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Mark Clifford: Troubled Tiger

Troubled Tiger cover(M.E. Sharpe / Routledge 1998)

Chronicles the modern history of Korea from the 1960s to the mid-90s, focusing on the drive for economic growth and the control exerted by the Blue House over the direction of the economy. Clifford gives us a politically balanced view, emphasising the successes of Park Chung-hee, but not shrinking from laying bare the corruption, coercion and mistakes made by Park, Chun and their successors.

The development of the Chaebols is covered – explaining how they were family feifdoms (and still are?), and how their growth has been geared towards not profits but growth in sales and assets – at almost any cost; and how their growth has been funded less by equity capital investment and more by loans from banks who had to follow government orders.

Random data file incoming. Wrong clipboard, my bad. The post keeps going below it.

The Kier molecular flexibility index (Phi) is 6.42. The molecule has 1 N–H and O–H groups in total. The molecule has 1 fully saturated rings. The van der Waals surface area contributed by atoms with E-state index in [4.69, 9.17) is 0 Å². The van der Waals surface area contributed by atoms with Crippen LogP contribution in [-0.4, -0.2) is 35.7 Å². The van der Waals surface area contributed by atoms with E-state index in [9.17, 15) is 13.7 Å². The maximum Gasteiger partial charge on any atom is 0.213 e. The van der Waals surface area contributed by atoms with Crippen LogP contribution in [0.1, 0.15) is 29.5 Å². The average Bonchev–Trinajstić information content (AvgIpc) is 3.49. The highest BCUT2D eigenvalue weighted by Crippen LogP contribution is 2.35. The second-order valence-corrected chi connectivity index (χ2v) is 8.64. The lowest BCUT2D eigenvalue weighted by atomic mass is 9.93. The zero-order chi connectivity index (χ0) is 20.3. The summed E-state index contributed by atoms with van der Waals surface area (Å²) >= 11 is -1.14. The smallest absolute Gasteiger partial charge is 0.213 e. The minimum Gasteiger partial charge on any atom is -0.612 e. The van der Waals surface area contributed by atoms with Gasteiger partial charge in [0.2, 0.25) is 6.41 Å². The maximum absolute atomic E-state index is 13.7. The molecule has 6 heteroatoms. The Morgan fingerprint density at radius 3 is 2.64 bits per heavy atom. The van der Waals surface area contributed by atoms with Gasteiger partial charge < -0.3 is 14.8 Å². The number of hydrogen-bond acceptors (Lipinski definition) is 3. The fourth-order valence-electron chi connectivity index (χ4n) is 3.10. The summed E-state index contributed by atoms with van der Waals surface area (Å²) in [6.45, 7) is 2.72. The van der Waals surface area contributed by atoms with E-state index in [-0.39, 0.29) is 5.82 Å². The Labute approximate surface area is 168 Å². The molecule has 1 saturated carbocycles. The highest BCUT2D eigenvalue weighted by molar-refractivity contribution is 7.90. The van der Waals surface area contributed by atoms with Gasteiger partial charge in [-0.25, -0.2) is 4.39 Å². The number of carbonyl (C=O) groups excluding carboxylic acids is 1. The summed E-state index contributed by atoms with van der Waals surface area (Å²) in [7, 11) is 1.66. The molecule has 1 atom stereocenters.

Also illuminating is Clifford’s description of the methods the Blue House used to keep people in line. Tax audits were one way. Ring any bells?

There are some great stories, told with a journalist’s flair, for example the account of the amateurish attempts to bribe US congressman in the mid-70s — the KCIA-led “Operation White Snow” (which inevitably became known as the “Koreagate” scandal). And the narrative is spiced with detail from personal interviews: a particularly amusing one is the story of Roh Tae-woo’s state visit to Mexico in 1991, where Roh refused to sully himself by associating with grubby Korean businessman — despite the fact that part of the purpose of the visit was to drum up business.

The subtitle of the book is Businessman, Bureaucrats and Generals in South Korea. What I would have liked more of, given that this book was revised in 1998, is a blow-by-blow account of the market turmoil in 1997; I would also have liked a more in-depth examination of the workings of a typical chaebol – the cross-subsidies within the group, the inherent profitability or otherwise of the different divisions. I guess though that that sort of analysis is more appropriate in a business-style book. This book is aimed very much at the general reader, and it is none the worse for that.

Read a fuller review of this book at the Korean Studies portal, which rightly raises a caveat about the liberal, Anglo-American perspective from which the book is written.

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